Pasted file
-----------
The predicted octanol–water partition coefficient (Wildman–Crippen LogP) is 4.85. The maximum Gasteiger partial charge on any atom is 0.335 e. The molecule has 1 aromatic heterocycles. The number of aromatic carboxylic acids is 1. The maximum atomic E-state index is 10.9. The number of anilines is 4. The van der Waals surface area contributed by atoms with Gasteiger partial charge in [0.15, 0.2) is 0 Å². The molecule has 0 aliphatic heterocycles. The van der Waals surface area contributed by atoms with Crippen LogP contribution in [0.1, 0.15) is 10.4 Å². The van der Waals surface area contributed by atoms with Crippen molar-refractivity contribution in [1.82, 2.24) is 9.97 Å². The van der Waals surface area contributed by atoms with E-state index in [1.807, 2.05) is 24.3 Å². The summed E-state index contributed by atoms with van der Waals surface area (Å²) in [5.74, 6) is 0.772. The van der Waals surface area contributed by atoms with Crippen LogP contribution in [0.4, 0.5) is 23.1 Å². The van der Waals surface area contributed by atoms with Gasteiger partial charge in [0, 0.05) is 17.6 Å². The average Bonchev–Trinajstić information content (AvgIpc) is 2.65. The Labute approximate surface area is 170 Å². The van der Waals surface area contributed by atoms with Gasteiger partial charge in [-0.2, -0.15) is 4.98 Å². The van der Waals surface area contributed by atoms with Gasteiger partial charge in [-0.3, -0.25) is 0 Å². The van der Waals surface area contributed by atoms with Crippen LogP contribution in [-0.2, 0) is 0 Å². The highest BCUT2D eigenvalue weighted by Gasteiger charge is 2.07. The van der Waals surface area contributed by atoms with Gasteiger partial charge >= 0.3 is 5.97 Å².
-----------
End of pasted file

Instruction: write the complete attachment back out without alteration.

The predicted octanol–water partition coefficient (Wildman–Crippen LogP) is 4.85. The maximum Gasteiger partial charge on any atom is 0.335 e. The molecule has 1 aromatic heterocycles. The number of aromatic carboxylic acids is 1. The maximum atomic E-state index is 10.9. The number of anilines is 4. The van der Waals surface area contributed by atoms with Gasteiger partial charge in [0.15, 0.2) is 0 Å². The molecule has 0 aliphatic heterocycles. The van der Waals surface area contributed by atoms with Crippen LogP contribution in [0.1, 0.15) is 10.4 Å². The van der Waals surface area contributed by atoms with Crippen molar-refractivity contribution in [1.82, 2.24) is 9.97 Å². The van der Waals surface area contributed by atoms with E-state index in [1.807, 2.05) is 24.3 Å². The summed E-state index contributed by atoms with van der Waals surface area (Å²) in [5.74, 6) is 0.772. The van der Waals surface area contributed by atoms with Crippen LogP contribution in [0.4, 0.5) is 23.1 Å². The van der Waals surface area contributed by atoms with Gasteiger partial charge in [0, 0.05) is 17.6 Å². The average Bonchev–Trinajstić information content (AvgIpc) is 2.65. The Labute approximate surface area is 170 Å². The van der Waals surface area contributed by atoms with Gasteiger partial charge in [-0.2, -0.15) is 4.98 Å². The van der Waals surface area contributed by atoms with Gasteiger partial charge in [-0.3, -0.25) is 0 Å². The van der Waals surface area contributed by atoms with Crippen LogP contribution in [-0.2, 0) is 0 Å². The highest BCUT2D eigenvalue weighted by Gasteiger charge is 2.07. The van der Waals surface area contributed by atoms with Gasteiger partial charge >= 0.3 is 5.97 Å².